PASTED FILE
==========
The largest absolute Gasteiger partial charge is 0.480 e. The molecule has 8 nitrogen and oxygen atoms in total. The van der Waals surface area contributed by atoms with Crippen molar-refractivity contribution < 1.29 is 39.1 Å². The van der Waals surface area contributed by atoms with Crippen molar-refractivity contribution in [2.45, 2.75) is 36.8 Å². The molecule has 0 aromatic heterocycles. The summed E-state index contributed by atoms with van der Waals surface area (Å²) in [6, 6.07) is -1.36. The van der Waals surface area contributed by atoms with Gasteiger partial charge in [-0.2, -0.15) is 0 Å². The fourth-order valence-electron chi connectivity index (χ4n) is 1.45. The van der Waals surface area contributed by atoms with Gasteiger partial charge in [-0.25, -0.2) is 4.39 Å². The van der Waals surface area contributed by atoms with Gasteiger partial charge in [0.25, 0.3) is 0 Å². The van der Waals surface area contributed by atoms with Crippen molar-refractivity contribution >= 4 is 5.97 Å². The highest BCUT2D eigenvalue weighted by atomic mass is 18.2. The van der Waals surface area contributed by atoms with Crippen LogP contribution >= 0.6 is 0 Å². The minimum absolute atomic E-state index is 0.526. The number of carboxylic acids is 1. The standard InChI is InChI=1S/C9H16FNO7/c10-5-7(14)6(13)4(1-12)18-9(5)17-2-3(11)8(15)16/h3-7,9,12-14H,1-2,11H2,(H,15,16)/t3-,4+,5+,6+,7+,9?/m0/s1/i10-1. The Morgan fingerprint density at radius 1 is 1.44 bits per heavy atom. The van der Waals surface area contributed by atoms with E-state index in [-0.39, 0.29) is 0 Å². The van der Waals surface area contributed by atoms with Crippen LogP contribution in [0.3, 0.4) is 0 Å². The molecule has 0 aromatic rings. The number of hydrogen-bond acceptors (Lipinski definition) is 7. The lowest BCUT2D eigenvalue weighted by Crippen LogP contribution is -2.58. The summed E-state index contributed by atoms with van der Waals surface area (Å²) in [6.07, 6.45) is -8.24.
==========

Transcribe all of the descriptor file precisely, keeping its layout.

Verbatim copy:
The largest absolute Gasteiger partial charge is 0.480 e. The molecule has 8 nitrogen and oxygen atoms in total. The van der Waals surface area contributed by atoms with Crippen molar-refractivity contribution < 1.29 is 39.1 Å². The van der Waals surface area contributed by atoms with Crippen molar-refractivity contribution in [2.45, 2.75) is 36.8 Å². The molecule has 0 aromatic heterocycles. The summed E-state index contributed by atoms with van der Waals surface area (Å²) in [6, 6.07) is -1.36. The van der Waals surface area contributed by atoms with Gasteiger partial charge in [-0.2, -0.15) is 0 Å². The fourth-order valence-electron chi connectivity index (χ4n) is 1.45. The van der Waals surface area contributed by atoms with Gasteiger partial charge in [-0.25, -0.2) is 4.39 Å². The van der Waals surface area contributed by atoms with Gasteiger partial charge in [0.25, 0.3) is 0 Å². The van der Waals surface area contributed by atoms with Crippen molar-refractivity contribution >= 4 is 5.97 Å². The highest BCUT2D eigenvalue weighted by atomic mass is 18.2. The van der Waals surface area contributed by atoms with Crippen LogP contribution >= 0.6 is 0 Å². The minimum absolute atomic E-state index is 0.526. The number of carboxylic acids is 1. The standard InChI is InChI=1S/C9H16FNO7/c10-5-7(14)6(13)4(1-12)18-9(5)17-2-3(11)8(15)16/h3-7,9,12-14H,1-2,11H2,(H,15,16)/t3-,4+,5+,6+,7+,9?/m0/s1/i10-1. The Morgan fingerprint density at radius 1 is 1.44 bits per heavy atom. The van der Waals surface area contributed by atoms with E-state index in [-0.39, 0.29) is 0 Å². The van der Waals surface area contributed by atoms with Crippen LogP contribution in [0.3, 0.4) is 0 Å². The molecule has 0 aromatic rings. The number of hydrogen-bond acceptors (Lipinski definition) is 7. The lowest BCUT2D eigenvalue weighted by Crippen LogP contribution is -2.58. The summed E-state index contributed by atoms with van der Waals surface area (Å²) in [6.07, 6.45) is -8.24.